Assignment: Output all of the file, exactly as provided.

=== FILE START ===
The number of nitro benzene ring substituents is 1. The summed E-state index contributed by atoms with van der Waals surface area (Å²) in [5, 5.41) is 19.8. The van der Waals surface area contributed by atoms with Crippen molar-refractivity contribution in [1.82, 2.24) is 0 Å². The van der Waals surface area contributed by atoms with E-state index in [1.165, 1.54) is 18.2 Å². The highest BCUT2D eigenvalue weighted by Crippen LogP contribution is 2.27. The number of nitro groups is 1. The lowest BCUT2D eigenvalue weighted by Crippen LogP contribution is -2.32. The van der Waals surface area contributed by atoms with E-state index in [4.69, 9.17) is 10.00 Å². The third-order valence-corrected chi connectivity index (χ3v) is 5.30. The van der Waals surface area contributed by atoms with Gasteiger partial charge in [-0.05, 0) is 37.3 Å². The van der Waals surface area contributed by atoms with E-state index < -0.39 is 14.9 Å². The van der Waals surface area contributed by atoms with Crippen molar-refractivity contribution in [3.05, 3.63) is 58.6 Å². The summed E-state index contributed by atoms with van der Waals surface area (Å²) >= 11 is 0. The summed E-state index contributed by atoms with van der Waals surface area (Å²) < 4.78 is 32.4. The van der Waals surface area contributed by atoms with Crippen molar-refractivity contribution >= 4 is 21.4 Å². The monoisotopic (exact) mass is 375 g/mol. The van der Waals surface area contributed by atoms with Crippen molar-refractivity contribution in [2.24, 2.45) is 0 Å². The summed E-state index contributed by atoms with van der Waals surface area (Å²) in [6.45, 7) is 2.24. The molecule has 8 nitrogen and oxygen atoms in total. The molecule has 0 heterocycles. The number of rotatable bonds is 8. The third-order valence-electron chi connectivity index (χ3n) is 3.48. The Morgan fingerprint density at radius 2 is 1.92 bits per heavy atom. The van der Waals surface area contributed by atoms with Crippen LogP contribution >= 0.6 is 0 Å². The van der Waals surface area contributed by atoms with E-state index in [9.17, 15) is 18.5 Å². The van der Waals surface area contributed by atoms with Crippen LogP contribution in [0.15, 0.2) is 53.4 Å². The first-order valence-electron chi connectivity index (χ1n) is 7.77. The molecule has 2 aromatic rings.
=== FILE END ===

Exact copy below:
The number of nitro benzene ring substituents is 1. The summed E-state index contributed by atoms with van der Waals surface area (Å²) in [5, 5.41) is 19.8. The van der Waals surface area contributed by atoms with Crippen molar-refractivity contribution in [1.82, 2.24) is 0 Å². The van der Waals surface area contributed by atoms with E-state index in [1.165, 1.54) is 18.2 Å². The highest BCUT2D eigenvalue weighted by Crippen LogP contribution is 2.27. The number of nitro groups is 1. The lowest BCUT2D eigenvalue weighted by Crippen LogP contribution is -2.32. The van der Waals surface area contributed by atoms with E-state index in [4.69, 9.17) is 10.00 Å². The third-order valence-corrected chi connectivity index (χ3v) is 5.30. The van der Waals surface area contributed by atoms with Gasteiger partial charge in [-0.05, 0) is 37.3 Å². The van der Waals surface area contributed by atoms with E-state index < -0.39 is 14.9 Å². The van der Waals surface area contributed by atoms with Crippen molar-refractivity contribution in [3.05, 3.63) is 58.6 Å². The summed E-state index contributed by atoms with van der Waals surface area (Å²) >= 11 is 0. The summed E-state index contributed by atoms with van der Waals surface area (Å²) < 4.78 is 32.4. The van der Waals surface area contributed by atoms with Crippen molar-refractivity contribution >= 4 is 21.4 Å². The monoisotopic (exact) mass is 375 g/mol. The van der Waals surface area contributed by atoms with Crippen molar-refractivity contribution in [2.24, 2.45) is 0 Å². The summed E-state index contributed by atoms with van der Waals surface area (Å²) in [6.45, 7) is 2.24. The molecule has 8 nitrogen and oxygen atoms in total. The molecule has 0 heterocycles. The number of rotatable bonds is 8. The third-order valence-electron chi connectivity index (χ3n) is 3.48. The Morgan fingerprint density at radius 2 is 1.92 bits per heavy atom. The van der Waals surface area contributed by atoms with Crippen LogP contribution >= 0.6 is 0 Å². The van der Waals surface area contributed by atoms with E-state index in [9.17, 15) is 18.5 Å². The van der Waals surface area contributed by atoms with Crippen LogP contribution in [0.15, 0.2) is 53.4 Å². The first-order valence-electron chi connectivity index (χ1n) is 7.77. The molecule has 2 aromatic rings.